EMA on J&J COVID-19 vaccine: benefit-risk analysis remains positive; possible link with very rare cases of blood clots

By Rachel Arthur contact

- Last updated on GMT

Pic:getty/mongkolchonakesin
Pic:getty/mongkolchonakesin

Related tags: Johnson & Johnson, COVID-19 vaccine, European union

The European Medicines Agency’s safety committee (PRAC) says a warning about unusual blood clots with low blood platelets should be added to the product information for COVID-19 Vaccine Janssen: but says the benefit-risk analysis for the vaccine remains positive.

The rollout of the vaccine – which had been authorized for use in the EU on March 11 – was put on hold by J&J last week after it became aware of the blood clots. In the US, authorities also recommended a similar pause while the blood clot cases were investigated.

Issued today, the EMA notes the cases reviewed were very similar to those that occurred with AstraZeneca’s COVID-19 vaccine.​ In both cases, it has concluded that the benefit-risk analysis remains positive and that blood clots should be listed as a vary rare side effect for the vaccines.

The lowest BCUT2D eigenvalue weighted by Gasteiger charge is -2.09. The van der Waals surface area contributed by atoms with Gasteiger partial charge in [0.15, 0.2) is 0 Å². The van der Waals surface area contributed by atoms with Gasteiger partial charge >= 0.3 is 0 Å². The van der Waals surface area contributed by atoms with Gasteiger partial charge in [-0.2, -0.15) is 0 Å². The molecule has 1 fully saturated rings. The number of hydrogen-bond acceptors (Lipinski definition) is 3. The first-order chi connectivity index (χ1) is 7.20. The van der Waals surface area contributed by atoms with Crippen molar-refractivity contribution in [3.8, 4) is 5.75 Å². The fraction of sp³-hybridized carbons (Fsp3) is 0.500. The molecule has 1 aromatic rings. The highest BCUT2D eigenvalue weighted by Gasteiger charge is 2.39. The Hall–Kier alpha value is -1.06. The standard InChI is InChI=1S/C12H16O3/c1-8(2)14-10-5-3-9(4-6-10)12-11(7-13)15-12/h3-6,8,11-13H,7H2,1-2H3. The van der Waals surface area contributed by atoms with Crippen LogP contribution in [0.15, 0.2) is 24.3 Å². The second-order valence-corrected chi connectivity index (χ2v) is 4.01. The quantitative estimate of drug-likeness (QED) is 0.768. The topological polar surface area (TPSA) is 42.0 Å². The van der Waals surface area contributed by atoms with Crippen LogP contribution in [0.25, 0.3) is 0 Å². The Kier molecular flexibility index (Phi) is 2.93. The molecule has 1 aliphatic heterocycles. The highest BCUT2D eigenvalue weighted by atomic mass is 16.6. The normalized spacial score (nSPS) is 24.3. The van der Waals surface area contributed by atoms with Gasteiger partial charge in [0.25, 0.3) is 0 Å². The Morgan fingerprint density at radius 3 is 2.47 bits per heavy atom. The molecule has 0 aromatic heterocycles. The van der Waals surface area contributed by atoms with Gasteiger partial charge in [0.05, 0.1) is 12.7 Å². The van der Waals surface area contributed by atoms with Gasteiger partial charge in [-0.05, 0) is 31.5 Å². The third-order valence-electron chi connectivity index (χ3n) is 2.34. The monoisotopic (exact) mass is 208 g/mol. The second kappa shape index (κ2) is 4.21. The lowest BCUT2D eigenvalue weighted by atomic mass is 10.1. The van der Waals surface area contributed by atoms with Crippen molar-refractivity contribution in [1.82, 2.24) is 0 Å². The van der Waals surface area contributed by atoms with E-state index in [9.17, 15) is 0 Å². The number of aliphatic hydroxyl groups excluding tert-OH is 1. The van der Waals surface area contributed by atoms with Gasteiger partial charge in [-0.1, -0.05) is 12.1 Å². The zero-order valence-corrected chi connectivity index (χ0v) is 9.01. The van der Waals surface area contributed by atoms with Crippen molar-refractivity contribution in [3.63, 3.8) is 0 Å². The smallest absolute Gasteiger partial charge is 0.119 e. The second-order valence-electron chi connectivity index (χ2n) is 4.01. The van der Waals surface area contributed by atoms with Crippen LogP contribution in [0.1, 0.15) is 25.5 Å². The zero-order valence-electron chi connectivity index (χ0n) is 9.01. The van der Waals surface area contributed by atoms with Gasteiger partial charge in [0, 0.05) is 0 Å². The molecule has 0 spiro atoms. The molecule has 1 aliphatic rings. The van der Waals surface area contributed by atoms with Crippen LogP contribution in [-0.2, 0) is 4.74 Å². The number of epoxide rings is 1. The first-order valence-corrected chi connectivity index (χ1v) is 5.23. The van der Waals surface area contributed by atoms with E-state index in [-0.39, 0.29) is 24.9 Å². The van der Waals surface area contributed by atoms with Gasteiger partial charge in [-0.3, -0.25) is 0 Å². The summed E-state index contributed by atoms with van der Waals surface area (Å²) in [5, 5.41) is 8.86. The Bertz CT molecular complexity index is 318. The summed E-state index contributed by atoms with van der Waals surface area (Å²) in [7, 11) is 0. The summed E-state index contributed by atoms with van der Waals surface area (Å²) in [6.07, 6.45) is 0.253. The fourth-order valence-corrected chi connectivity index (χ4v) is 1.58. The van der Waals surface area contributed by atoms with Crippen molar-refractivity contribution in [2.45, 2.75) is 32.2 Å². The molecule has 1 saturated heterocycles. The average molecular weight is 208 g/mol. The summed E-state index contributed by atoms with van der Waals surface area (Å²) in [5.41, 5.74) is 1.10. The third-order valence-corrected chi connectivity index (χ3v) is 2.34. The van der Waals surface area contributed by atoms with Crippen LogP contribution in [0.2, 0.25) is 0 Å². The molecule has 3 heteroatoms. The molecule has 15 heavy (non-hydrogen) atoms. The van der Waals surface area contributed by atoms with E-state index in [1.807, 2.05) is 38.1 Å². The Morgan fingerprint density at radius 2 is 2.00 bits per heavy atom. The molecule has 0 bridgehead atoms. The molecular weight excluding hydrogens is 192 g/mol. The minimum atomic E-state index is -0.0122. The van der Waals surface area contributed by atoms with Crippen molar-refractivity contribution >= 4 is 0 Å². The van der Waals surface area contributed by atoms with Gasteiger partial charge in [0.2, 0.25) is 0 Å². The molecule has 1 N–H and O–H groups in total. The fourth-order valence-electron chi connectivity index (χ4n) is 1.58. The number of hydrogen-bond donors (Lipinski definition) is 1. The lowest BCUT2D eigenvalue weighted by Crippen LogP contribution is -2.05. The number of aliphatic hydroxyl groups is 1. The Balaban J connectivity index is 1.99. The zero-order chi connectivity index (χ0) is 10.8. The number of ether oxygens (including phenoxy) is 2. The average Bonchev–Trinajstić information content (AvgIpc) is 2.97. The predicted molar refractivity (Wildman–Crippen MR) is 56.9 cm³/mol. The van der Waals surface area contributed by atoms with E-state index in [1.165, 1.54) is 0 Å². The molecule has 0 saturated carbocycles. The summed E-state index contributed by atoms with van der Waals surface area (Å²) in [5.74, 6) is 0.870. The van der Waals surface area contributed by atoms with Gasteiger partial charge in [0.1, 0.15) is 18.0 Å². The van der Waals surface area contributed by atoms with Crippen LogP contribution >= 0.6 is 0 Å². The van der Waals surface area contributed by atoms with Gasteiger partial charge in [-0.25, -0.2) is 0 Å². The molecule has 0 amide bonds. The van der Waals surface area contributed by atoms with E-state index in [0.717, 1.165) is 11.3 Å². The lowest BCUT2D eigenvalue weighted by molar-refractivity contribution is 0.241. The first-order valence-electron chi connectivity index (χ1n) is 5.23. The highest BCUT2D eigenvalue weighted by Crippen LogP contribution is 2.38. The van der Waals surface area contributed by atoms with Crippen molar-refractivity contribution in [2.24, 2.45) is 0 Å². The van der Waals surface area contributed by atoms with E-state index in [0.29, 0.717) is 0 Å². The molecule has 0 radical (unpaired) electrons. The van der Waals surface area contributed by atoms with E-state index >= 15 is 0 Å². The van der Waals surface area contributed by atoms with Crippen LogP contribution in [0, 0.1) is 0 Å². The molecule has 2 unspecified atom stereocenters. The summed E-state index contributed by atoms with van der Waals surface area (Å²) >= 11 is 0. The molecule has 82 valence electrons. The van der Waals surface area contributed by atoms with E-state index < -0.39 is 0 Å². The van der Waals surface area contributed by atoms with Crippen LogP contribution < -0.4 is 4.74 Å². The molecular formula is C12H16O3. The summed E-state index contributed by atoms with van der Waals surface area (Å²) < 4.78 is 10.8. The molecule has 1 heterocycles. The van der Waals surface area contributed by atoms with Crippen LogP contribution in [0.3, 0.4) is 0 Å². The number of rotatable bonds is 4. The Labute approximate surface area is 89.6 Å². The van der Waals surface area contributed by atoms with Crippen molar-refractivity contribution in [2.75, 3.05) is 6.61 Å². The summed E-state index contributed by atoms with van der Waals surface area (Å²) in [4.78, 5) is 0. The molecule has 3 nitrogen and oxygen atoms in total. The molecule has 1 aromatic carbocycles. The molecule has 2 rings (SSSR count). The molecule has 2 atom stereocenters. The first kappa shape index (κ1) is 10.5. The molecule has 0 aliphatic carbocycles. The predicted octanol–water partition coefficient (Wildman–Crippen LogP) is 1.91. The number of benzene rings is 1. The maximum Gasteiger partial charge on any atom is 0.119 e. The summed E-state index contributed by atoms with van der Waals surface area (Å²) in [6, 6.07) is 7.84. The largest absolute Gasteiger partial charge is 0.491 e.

Cases occured in under-60s 

As of 13 April, over 7 million people had received Janssen’s vaccine in the US. In assessing the vaccine, the EMA’s PRAC committee assessed available information: including eight reports of serious cases of unusual blood clots associated with low levels of blood platelets, one of which had a fatal outcome.

All cases occurred in people under 60 years of age within three weeks of the one-dose vaccination, the majority in women. Specific risk factors have not been confirmed.

“Healthcare professionals and people who will receive the vaccine should be aware of the possibility of very rare cases of blood clots combined with low levels of blood platelets occurring within three weeks of vaccination.

“COVID-19 is associated with a risk of hospitalisation and death. The reported combination of blood clots and low blood platelets is very rare, and the overall benefits of COVID-19 Vaccine Janssen in preventing COVID-19 outweigh the risks of side effects.”

PRAC says one plausible explanation for the combination of blood clots and low blood platelets is an immune response, leading to a condition similar to one seen sometimes in patients treated with heparin called heparin induced thrombocytopenia, HIT.

The EMA’s scientific assessment looks at the safe and effective use of COVID-19 vaccines. The use of the vaccine and how it is distributed is down to individual member states.

Johnson & Johnson is yet to comment on the EMA's advice today and its plans for EU vaccine distribution moving forward.

Related topics: Markets & Regulations, COVID-19

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